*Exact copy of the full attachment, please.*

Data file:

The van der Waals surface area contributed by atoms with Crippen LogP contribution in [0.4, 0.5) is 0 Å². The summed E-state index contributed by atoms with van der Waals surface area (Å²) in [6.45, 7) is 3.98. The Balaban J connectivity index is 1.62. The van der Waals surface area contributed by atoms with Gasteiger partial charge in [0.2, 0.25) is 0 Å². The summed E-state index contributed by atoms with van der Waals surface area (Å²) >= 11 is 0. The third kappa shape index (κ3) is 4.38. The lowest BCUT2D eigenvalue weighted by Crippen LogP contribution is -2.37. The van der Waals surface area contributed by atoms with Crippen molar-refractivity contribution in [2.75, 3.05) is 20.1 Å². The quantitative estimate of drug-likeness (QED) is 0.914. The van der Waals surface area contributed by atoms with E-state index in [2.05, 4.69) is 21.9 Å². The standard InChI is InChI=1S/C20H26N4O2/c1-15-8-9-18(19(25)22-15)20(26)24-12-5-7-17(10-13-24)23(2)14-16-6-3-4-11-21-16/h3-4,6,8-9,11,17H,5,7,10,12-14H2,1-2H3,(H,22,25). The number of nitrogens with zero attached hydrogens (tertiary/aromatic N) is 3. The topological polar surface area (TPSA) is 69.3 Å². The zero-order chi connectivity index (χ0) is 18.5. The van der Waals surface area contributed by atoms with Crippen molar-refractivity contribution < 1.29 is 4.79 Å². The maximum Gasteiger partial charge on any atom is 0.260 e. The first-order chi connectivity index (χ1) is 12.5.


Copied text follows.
The van der Waals surface area contributed by atoms with Crippen LogP contribution in [0.4, 0.5) is 0 Å². The summed E-state index contributed by atoms with van der Waals surface area (Å²) in [6.45, 7) is 3.98. The Balaban J connectivity index is 1.62. The van der Waals surface area contributed by atoms with Gasteiger partial charge in [0.2, 0.25) is 0 Å². The summed E-state index contributed by atoms with van der Waals surface area (Å²) >= 11 is 0. The third kappa shape index (κ3) is 4.38. The lowest BCUT2D eigenvalue weighted by Crippen LogP contribution is -2.37. The van der Waals surface area contributed by atoms with Crippen molar-refractivity contribution in [2.75, 3.05) is 20.1 Å². The quantitative estimate of drug-likeness (QED) is 0.914. The van der Waals surface area contributed by atoms with E-state index in [2.05, 4.69) is 21.9 Å². The standard InChI is InChI=1S/C20H26N4O2/c1-15-8-9-18(19(25)22-15)20(26)24-12-5-7-17(10-13-24)23(2)14-16-6-3-4-11-21-16/h3-4,6,8-9,11,17H,5,7,10,12-14H2,1-2H3,(H,22,25). The number of nitrogens with zero attached hydrogens (tertiary/aromatic N) is 3. The topological polar surface area (TPSA) is 69.3 Å². The zero-order chi connectivity index (χ0) is 18.5. The van der Waals surface area contributed by atoms with Crippen molar-refractivity contribution < 1.29 is 4.79 Å². The maximum Gasteiger partial charge on any atom is 0.260 e. The first-order chi connectivity index (χ1) is 12.5.